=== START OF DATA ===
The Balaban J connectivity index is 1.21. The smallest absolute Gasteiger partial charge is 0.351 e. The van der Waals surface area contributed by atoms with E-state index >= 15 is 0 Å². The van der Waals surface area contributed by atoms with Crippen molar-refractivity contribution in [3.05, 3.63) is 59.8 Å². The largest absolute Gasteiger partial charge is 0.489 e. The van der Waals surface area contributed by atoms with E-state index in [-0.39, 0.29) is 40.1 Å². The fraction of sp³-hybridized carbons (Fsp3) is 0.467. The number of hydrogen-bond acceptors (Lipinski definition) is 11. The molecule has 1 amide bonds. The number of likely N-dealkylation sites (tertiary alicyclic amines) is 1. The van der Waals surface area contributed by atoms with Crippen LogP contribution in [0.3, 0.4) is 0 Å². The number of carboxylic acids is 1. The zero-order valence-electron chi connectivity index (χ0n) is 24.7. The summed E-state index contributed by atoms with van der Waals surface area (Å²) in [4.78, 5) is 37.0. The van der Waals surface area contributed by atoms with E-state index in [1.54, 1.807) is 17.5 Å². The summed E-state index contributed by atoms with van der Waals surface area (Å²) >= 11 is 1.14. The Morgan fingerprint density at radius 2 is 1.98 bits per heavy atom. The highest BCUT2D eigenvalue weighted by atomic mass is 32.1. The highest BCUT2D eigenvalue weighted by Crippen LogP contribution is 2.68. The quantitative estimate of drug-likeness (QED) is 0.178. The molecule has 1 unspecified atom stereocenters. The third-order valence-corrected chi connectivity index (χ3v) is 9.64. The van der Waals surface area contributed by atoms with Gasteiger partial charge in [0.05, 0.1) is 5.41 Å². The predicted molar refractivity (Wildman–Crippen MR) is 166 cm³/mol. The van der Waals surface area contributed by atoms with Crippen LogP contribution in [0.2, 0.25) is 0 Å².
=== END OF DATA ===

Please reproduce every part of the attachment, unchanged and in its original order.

The Balaban J connectivity index is 1.21. The smallest absolute Gasteiger partial charge is 0.351 e. The van der Waals surface area contributed by atoms with E-state index >= 15 is 0 Å². The van der Waals surface area contributed by atoms with Crippen molar-refractivity contribution in [3.05, 3.63) is 59.8 Å². The largest absolute Gasteiger partial charge is 0.489 e. The van der Waals surface area contributed by atoms with E-state index in [-0.39, 0.29) is 40.1 Å². The fraction of sp³-hybridized carbons (Fsp3) is 0.467. The number of hydrogen-bond acceptors (Lipinski definition) is 11. The molecule has 1 amide bonds. The number of likely N-dealkylation sites (tertiary alicyclic amines) is 1. The van der Waals surface area contributed by atoms with Crippen LogP contribution in [0.3, 0.4) is 0 Å². The number of carboxylic acids is 1. The zero-order valence-electron chi connectivity index (χ0n) is 24.7. The summed E-state index contributed by atoms with van der Waals surface area (Å²) in [4.78, 5) is 37.0. The van der Waals surface area contributed by atoms with E-state index in [1.54, 1.807) is 17.5 Å². The summed E-state index contributed by atoms with van der Waals surface area (Å²) >= 11 is 1.14. The Morgan fingerprint density at radius 2 is 1.98 bits per heavy atom. The highest BCUT2D eigenvalue weighted by atomic mass is 32.1. The highest BCUT2D eigenvalue weighted by Crippen LogP contribution is 2.68. The quantitative estimate of drug-likeness (QED) is 0.178. The molecule has 1 unspecified atom stereocenters. The third-order valence-corrected chi connectivity index (χ3v) is 9.64. The van der Waals surface area contributed by atoms with Gasteiger partial charge in [0.05, 0.1) is 5.41 Å². The predicted molar refractivity (Wildman–Crippen MR) is 166 cm³/mol. The van der Waals surface area contributed by atoms with Crippen LogP contribution in [0.2, 0.25) is 0 Å².